And the threshold isn’t related to COVID — it’s more a general standard for measuring the quality of ventilation in a space.
“We feel as though it’s a helpful, baseline starting point,” said Metzger, who is on the ASHRAE taskforce.
Bahnfleth from Penn State called the district’s approach a “good faith effort.”
But he thinks the district should have interpreted its data differently. Instead of using the ASHRAE standard for cubic feet per minute per person, Bahnfleth thinks the district should have measured air exchanges per hour, a rate that calculates how often the volume of air in a given room is replaced by new air.
He believes it’s a better approximation of the risk each individual faces. Harvard and the University of Colorado teamed up to create an air-exchange calculator so that districts could determine whether a given space has five total air changes per hour or greater, the benchmark that researchers decided separated spaces with “excellent” ventilation and those without.
There’s also a question of whether the district should focus on ventilation or filtration.
Some districts — like Chicago, for instance — have invested in air purifiers that filter out pathogenic particles, providing another layer of assurance.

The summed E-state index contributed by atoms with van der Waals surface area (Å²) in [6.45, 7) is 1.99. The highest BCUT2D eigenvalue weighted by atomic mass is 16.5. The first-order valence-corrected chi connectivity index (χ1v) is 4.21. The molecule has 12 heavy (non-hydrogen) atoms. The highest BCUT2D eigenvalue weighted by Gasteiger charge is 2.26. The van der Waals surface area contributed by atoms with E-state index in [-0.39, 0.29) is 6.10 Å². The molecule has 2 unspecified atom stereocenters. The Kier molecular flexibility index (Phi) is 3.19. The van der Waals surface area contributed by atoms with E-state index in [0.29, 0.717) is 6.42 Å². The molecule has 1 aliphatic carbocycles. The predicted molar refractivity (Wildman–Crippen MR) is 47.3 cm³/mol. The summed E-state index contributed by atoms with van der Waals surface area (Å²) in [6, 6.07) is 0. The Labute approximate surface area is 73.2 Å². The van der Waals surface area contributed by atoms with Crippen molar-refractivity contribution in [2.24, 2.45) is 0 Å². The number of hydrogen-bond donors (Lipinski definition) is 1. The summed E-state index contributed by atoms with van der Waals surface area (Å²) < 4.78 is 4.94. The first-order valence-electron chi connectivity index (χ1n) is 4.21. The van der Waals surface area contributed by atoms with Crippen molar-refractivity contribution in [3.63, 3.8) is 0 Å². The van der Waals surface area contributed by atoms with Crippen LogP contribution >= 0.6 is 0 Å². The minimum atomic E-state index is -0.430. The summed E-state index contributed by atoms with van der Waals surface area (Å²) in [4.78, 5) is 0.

McNeil said the district is “looking at” air purifiers, but so far it’s prioritized ventilation.
Experts hesitate to say whether one approach is better than the other. It may just depend on the space.
In rooms with ample ventilation, a filtration device won’t add much, said Hernandez.
“Filters are supplemental to ventilation,” he said. “They don’t replace ventilation. Filters lose effectiveness as ventilation comes up. There’s a sweet spot for them.”
But in the right context, a filtration device can be helpful.
Question 4: Do these interventions make up for the fact that Philly school buildings are old?
There’s no one way to answer this question. But the age and condition of Philadelphia’s school buildings have limited the district’s options.
For instance, the school district isn’t able to install filters in its mechanical ventilation systems because those systems are too old to accommodate them, said McNeil, the COO. Using modern filters on the district’s old systems would create “backflow” that would ultimately make them less effective, McNeil explained.